Kinematics and evolution of the northern branch of the North Anatolian Fault (Ganos Fault) between the Sea of Marmara and the Gulf of Saros
Alpar, Başak Işıl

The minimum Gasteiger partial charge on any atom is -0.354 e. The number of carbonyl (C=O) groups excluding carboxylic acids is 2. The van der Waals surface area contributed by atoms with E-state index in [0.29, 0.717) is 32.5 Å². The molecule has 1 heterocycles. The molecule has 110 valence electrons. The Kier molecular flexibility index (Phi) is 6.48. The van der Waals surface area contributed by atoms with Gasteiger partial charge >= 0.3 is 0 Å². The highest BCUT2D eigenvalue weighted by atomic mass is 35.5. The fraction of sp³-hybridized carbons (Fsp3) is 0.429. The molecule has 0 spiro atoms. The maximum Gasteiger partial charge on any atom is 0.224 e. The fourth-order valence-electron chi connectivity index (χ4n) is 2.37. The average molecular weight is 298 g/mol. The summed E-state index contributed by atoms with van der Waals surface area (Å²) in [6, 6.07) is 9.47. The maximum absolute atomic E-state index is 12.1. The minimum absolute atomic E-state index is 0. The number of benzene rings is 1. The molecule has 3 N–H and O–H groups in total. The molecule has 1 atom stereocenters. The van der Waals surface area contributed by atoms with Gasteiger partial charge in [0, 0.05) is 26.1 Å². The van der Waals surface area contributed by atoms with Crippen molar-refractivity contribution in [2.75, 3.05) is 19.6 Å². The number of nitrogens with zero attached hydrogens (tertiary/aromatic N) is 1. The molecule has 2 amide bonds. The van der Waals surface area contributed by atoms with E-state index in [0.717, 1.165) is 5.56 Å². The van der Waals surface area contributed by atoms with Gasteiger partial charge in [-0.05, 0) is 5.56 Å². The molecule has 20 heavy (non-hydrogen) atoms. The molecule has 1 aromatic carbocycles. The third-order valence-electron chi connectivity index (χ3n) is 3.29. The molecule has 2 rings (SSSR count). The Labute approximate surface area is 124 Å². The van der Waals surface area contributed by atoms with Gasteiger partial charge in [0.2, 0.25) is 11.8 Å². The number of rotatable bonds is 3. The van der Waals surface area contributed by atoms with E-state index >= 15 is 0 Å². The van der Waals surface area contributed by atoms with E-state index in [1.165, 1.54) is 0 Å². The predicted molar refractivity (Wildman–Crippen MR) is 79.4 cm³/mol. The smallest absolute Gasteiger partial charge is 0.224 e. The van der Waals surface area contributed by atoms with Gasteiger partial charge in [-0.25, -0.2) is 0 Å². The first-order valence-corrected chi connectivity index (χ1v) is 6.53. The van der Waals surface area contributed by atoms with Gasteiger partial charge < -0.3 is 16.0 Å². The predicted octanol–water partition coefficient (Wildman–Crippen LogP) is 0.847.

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The WSW-ENE-trending Ganos Fault is a dextral strike-slip fault running parallel to and southwest of the West Marmara Trough and south of the Saros Trough. Dextral structures started evolving in the early Miocene, and at this time the Ganos fault system developed from a part of the Thrace-Eskisehir fault system. Beginning in the late Pliocene (similar to 3.5 Ma), the North Anatolian transform fault propagated into the Marmara region and captured the Ganos Fault. Subsequently, this fault has accommodated the westward movement of the Anatolian Block. Because of the curvature of the microplate boundary in this area, the Ganos fault system has tended to rotate counterclockwise. Farther west in the Gulf of Saros, the strike-slip motion was accommodated by a new fault on the northern margin of the gulf, rather than along the northern coast of the Gelibolu Peninsula as previously thought. This interpretation differs from previous assessments of the position of the northern strand of the North Anatolian fault (Marmara segment) in the Marmara Sea and in the Gulf of Saros. The role of the Ganos Fault proposed in this paper is considerably different from that proposed by earlier studies. While the revised orientation of the North Anatolian fault on land is about 7degrees different than specified by previous authors, at sea it is different by similar to 32degrees counterclockwise and similar to 23degrees clockwise in the West Marmara and Saros submarine depressions, respectively. The revised position of the Ganos Fault in the Marmara Sea, derived from shallow and conventional seismic reflection data, calls into question the validity of evolutionary models previously used in kinematic and stress-failure analyses. In particular, it is not possible to regard the Marmara Sea as a pull-apart basin and the Gulf of Saros as a transtensional half-graben. Furthermore, palinspastic maps taking into account the revised position of the Ganos Fault and GPS slip vectors support the idea that a dextral master fault is present to the north of the Saros Trough with a sinistral oblique fault dominated by normal offset (Gelibolu Fault) to its south. The Gelibolu Fault is reactivated in a limited region. (C) 2002 Elsevier Science B.V. All rights reserved.
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